None of the above inventions and patents, taken either singly or in combination, is seen to describe the instant invention as claimed.
The present invention is a computer desk having an extendible and retractable desktop for use with any type of chair, including armchairs, recliners ottomans, etc. Once seated in front of the desk, the user can pull the desktop towards him/herself without having to move the chair. The design thus allows the user to sit at variable distances from the desk without changing position. This creates a more comfortable work environment for the user, who can relax in his/her chair and pull out the desk to a suitable position in front. The desktop slides out in the same manner as a desk drawer when the user pulls it forward. The desktop is also equipped with a keyboard tray mounted beneath the desktop, which extends out towards the user. The desktop may have any desired size and shape. The computer desk of the present invention does not require any specially made components and is easily assembled.
Accordingly, it is a principal object of the invention to provide a computer desk with a slidably extendible desktop that may be pulled forward to a comfortable position in front of the user.
It is another object of the invention to provide a computer desk that accommodates chairs of different shapes and sizes, such as armchairs, recliners, and ottomans, and allows the user to adjust the position of the desktop to a desired position based on the user's position in the chair, as opposed to changing the position of the chair.
It is another object of the invention to provide a computer desk that features a keyboard tray that extends out towards the user from a storage bay beneath the desktop.
Still another object of the invention is to provide a computer desk with slidably extendible desktop having a support structure of ample strength to support heavy items on the desk surface, in both its retracted and fully extended positions.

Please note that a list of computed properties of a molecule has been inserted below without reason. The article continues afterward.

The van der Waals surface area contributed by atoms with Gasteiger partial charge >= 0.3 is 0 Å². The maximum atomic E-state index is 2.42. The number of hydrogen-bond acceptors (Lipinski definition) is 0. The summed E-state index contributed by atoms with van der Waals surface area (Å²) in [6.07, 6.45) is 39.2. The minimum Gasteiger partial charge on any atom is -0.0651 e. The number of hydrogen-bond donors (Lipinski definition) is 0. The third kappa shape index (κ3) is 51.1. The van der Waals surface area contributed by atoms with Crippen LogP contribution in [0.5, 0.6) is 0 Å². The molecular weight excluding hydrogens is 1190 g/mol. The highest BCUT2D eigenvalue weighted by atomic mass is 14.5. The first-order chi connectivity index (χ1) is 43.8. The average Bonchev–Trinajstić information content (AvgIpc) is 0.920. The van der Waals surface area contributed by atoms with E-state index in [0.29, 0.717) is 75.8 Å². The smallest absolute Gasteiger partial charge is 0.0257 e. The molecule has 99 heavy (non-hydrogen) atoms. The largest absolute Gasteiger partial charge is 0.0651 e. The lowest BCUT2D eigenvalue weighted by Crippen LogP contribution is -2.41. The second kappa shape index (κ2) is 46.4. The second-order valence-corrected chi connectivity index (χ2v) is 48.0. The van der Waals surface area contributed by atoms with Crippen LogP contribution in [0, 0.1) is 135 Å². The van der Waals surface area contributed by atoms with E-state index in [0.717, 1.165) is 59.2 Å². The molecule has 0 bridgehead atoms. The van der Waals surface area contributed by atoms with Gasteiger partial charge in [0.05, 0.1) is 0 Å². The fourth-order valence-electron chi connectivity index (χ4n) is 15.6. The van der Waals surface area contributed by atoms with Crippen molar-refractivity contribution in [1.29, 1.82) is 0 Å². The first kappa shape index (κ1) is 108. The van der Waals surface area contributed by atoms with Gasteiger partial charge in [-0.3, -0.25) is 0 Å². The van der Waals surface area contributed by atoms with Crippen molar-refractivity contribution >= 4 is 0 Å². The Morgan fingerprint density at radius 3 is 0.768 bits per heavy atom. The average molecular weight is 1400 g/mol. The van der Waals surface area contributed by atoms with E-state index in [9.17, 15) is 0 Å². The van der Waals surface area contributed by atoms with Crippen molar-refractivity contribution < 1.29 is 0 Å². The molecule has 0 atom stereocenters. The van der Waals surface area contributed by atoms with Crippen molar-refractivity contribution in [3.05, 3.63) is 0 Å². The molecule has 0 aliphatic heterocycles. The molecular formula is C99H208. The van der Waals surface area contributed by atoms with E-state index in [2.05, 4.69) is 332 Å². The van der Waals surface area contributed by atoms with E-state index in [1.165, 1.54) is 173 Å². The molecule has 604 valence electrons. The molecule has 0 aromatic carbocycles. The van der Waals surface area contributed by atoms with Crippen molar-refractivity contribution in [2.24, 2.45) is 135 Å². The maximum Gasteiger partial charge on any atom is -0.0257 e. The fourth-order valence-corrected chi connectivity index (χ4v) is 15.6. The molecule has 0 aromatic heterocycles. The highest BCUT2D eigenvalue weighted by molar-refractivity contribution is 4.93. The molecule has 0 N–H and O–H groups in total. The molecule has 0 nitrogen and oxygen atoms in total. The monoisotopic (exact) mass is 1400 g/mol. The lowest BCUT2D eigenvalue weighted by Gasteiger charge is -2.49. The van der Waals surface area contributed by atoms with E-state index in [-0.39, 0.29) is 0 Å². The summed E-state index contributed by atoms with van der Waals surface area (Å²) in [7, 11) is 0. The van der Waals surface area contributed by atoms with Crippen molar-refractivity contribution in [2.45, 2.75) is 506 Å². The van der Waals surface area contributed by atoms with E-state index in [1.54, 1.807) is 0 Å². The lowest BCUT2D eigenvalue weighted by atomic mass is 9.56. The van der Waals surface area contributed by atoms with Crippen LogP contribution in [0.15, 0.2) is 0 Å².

It is an object of the invention to provide improved elements and arrangements thereof in an apparatus for the purposes described which is inexpensive, dependable and fully effective in accomplishing its intended purposes.
These and other objects of the present invention will become readily apparent upon further review of the following specification and drawings.
Similar reference characters denote corresponding features consistently throughout the attached drawings.
The present invention is a computer desk, designated generally as 10 in the drawings. The computer desk 10 features a desktop 20 that slides forward like a drawer when pulled by the user. The computer desk 10 is shown in
In use, when desktop 20 is extended towards the user, as shown in
When the user wishes to pull out the desktop 20, the user pulls the desktop 20 towards him/herself. The desktop 20 moves smoothly until drawer slides 60 reach full extension. The desk 10 preferably uses a rail type drawer slide assembly 60 for the drawer guide. Alternatively, ball bearing drawer slides may be used to provide smooth and free movement. More economical alternatives are also available in the form of wood or plastic groove type drawer slide assemblies, which are sometimes used as drawer guides. Different sized and shaped desktops 20 may also be interchangeably used with the invention. The desktop configuration shown in the attached figures is suitable for use in corners, but other shapes may be more appropriate for different environments. In addition, the desk may be constructed from different materials such as, wood, metal, plastic, glass or any combination thereof.
It is to be understood that the present invention is not limited to the sole embodiment(s) described above, but encompasses any and all embodiments within the scope of the following claims.
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|Citing Patent||Filing date||Publication date||Applicant||Title|
|US7439694 *||Aug 18, 2006||Oct 21, 2008||Atlas Richard B||Adjustable lectern system|
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|US8939500 *||Mar 17, 2014||Jan 27, 2015||Sv Tool Corporation||Ergonomic productivity workstation having coordinated and harmonized movement of head rest, backrest, seat, leg rest, arm rests, monitor support, and work trays through sitting, standing, and reclining configurations|
|US20050188900 *||Feb 27, 2004||Sep 1, 2005||Dittrich Michael S.||V1|
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|U.S. Classification||108/143, 108/50.01, 108/102, 312/223.1, 108/50.02|
|Oct 13, 2008||REMI||Maintenance fee reminder mailed|
|Apr 5, 2009||LAPS||Lapse for failure to pay maintenance fees|
|May 26, 2009||FP||Expired due to failure to pay maintenance fee|
Effective date: 20090405